60 Copyright © 2013 Wolters Kluwer Health | Lippincott Williams & Wilkins Long Bones – Anatomic Properties (cont.) New bone formed via the periosteum; bone is resorbed around the medullary cavity –Osteoblasts – form new bone –Osteoclasts – resorb bone Bone experiences constant remodeling

61 Copyright © 2013 Wolters Kluwer Health | Lippincott Williams & Wilkins Internal Composition: Long Bones – Anatomic Properties (cont.) Cortical –Compact bone tissue of high density (low porosity) –Outside –Can withstand greater stress but less strain Cancellous –Bone tissue of low density (high porosity) –Inside –Can tolerate more strain

62 Copyright © 2013 Wolters Kluwer Health | Lippincott Williams & Wilkins Long Bones – Anatomic Properties (cont.) Size will increase in response to increased stress (conditioning) Hollow cylinder - strongest structure in resisting tension and compression Anatomic weakness - site where bone changes shape and direction (especially sudden change)

63 Copyright © 2013 Wolters Kluwer Health | Lippincott Williams & Wilkins Mechanical Forces Affecting Bones Tension, compression, shear, bending, torsion Stronger in resisting compression than both tension and shear

64 Copyright © 2013 Wolters Kluwer Health | Lippincott Williams & Wilkins Fractures Disruption in the continuity of bone –Closed or open Type of fracture determined by: –Force applied –The health and maturity of bone at the time of injury Classification of Bone Injuries

65 Copyright © 2013 Wolters Kluwer Health | Lippincott Williams & Wilkins Types of Fractures

66 Copyright © 2013 Wolters Kluwer Health | Lippincott Williams & Wilkins Stress Fracture Stress fracture –Fracture results from repeated loading with lower magnitude forces –Can become worse over time

67 Copyright © 2013 Wolters Kluwer Health | Lippincott Williams & Wilkins Osteopenia –Reduced bone mineral density that predisposes individual to fracture –Possible causes: amenorrhea, hormonal factors, dietary insufficiencies

68 Copyright © 2013 Wolters Kluwer Health | Lippincott Williams & Wilkins Epiphyseal Injuries Injury to growth plate could result in alteration in normal growth Acute injury –Types I-V Osteochondrosis

69 Copyright © 2013 Wolters Kluwer Health | Lippincott Williams & Wilkins Epiphyseal Injuries (cont.) Osteochondrosis –Disruption of blood supply to epiphysis –Idiopathic –Example: Legg-Calvé-Perthes disease Apophysitis –Osteochondrosis of apophysis –Example: Sever’s disease Osgood-Schlatter disease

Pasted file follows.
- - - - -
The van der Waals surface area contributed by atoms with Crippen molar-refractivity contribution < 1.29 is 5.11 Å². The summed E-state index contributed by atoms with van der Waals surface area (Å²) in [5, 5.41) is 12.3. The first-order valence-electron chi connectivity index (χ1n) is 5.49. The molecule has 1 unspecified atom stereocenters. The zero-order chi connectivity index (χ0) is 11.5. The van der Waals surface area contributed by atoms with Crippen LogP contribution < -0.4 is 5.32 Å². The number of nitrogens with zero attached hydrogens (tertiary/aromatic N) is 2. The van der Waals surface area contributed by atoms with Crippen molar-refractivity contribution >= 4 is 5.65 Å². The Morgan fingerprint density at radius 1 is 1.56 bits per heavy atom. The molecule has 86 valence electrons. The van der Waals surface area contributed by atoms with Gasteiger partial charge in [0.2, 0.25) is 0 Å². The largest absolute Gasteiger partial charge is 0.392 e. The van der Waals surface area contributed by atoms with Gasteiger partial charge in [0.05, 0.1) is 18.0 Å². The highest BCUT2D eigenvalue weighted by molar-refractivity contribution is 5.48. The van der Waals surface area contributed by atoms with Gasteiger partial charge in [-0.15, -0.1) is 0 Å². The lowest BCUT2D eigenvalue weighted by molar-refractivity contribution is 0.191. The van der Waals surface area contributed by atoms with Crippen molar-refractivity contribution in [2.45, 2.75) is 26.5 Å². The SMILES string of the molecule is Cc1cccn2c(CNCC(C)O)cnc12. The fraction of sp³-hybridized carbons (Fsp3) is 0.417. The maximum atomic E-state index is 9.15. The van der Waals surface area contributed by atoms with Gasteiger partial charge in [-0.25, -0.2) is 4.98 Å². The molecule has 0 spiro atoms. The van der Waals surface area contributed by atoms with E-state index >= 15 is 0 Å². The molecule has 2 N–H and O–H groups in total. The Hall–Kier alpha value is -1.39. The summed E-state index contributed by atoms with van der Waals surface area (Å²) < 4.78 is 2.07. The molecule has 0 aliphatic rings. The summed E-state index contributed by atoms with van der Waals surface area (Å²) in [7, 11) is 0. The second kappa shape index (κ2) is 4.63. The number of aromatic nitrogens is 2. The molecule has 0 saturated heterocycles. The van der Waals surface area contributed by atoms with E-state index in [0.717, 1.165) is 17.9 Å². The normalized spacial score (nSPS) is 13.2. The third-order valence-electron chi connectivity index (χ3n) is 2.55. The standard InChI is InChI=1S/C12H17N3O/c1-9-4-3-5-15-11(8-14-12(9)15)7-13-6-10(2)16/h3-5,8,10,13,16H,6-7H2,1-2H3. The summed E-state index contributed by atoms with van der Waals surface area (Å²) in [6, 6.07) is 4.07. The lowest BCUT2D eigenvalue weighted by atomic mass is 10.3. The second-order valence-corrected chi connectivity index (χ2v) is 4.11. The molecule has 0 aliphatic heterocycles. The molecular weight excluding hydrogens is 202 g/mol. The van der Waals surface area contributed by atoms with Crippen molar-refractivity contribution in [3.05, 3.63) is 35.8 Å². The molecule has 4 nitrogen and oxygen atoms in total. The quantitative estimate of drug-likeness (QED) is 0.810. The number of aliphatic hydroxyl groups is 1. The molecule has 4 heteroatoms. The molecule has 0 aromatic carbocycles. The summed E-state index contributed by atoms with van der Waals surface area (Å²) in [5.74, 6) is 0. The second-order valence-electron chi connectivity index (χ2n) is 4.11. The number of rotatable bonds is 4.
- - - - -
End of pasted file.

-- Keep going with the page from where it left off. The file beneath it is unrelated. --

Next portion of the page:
70 Copyright © 2013 Wolters Kluwer Health | Lippincott Williams & Wilkins Bony Tissue Healing Acute inflammatory phase –Formation of hematoma –Inflammatory response Proliferative phase –Osteoclasts – resorb damaged tissue; osteoblasts – deposit new bone –Callus formation Maturation phase –Continued activity of osteoclasts and osteoblasts –Remodeling of bone

71 Copyright © 2013 Wolters Kluwer Health | Lippincott Williams & Wilkins Bony Tissue Healing (cont.)

72 Copyright © 2013 Wolters Kluwer Health | Lippincott Williams & Wilkins Bony Tissue Healing (cont.)

73 Copyright © 2013 Wolters Kluwer Health | Lippincott Williams & Wilkins Bony Tissue Healing (cont.)

74 Copyright © 2013 Wolters Kluwer Health | Lippincott Williams & Wilkins Bone Injury Management Fracture detection –Palpation, percussion, tuning fork, compression, distraction Management – splinting (refer to Application Strategy 6.3)

75 Copyright © 2013 Wolters Kluwer Health | Lippincott Williams & Wilkins Nerve – Anatomic Properties Spinal nerve –Roots Posterior – afferent Anterior – efferent –Heavily vascularized –Myelin sheath

76 Copyright © 2013 Wolters Kluwer Health | Lippincott Williams & Wilkins Spinal Nerves

77 Copyright © 2013 Wolters Kluwer Health | Lippincott Williams & Wilkins Classification of Nerve Injuries Tensile force injuries –Neurapraxia (grade 1) Localized conduction block: temporary loss of sensation and/or motor Resolves within days to a few weeks –Axonotmesis (grade 2) Significant motor and mild sensory deficits Lasts at least 2 weeks

78 Copyright © 2013 Wolters Kluwer Health | Lippincott Williams & Wilkins Classification of Nerve Injuries (cont.) –Neurotmesis (grade 3) Motor and sensory deficit Lasts up to 1 year Compressive injuries

79 Copyright © 2013 Wolters Kluwer Health | Lippincott Williams & Wilkins Classification of Nerve Injuries (cont.) Nerve injuries result in a variety of afferent symptoms –Hyperesthesia –Hypoesthesia –Paresthesia Neuralgia –Chronic pain along nerve’s course Healing: if completely severed, healing does not occur

80 Copyright © 2013 Wolters Kluwer Health | Lippincott Williams & Wilkins Management of Nerve Injuries Mild – follow acute care protocol Moderate to severe – physician referral

81 Copyright © 2013 Wolters Kluwer Health | Lippincott Williams & Wilkins Pain Sources –Somatic, visceral, and psychogenic Nociceptors –Mechanosensitive –Chemosensitive Fibers transmitting pain –A fibers –C fibers –T cells Gate control theory of pain

82 Copyright © 2013 Wolters Kluwer Health | Lippincott Williams & Wilkins Pain (cont.) Factors than mediate pain –Brain production of opioid peptides and endorphins –Cognitive and affective filters Referred pain –Pain perceived at a location remote from the site actually causing the pain Radiating pain –Pain felt both at its source and along a nerve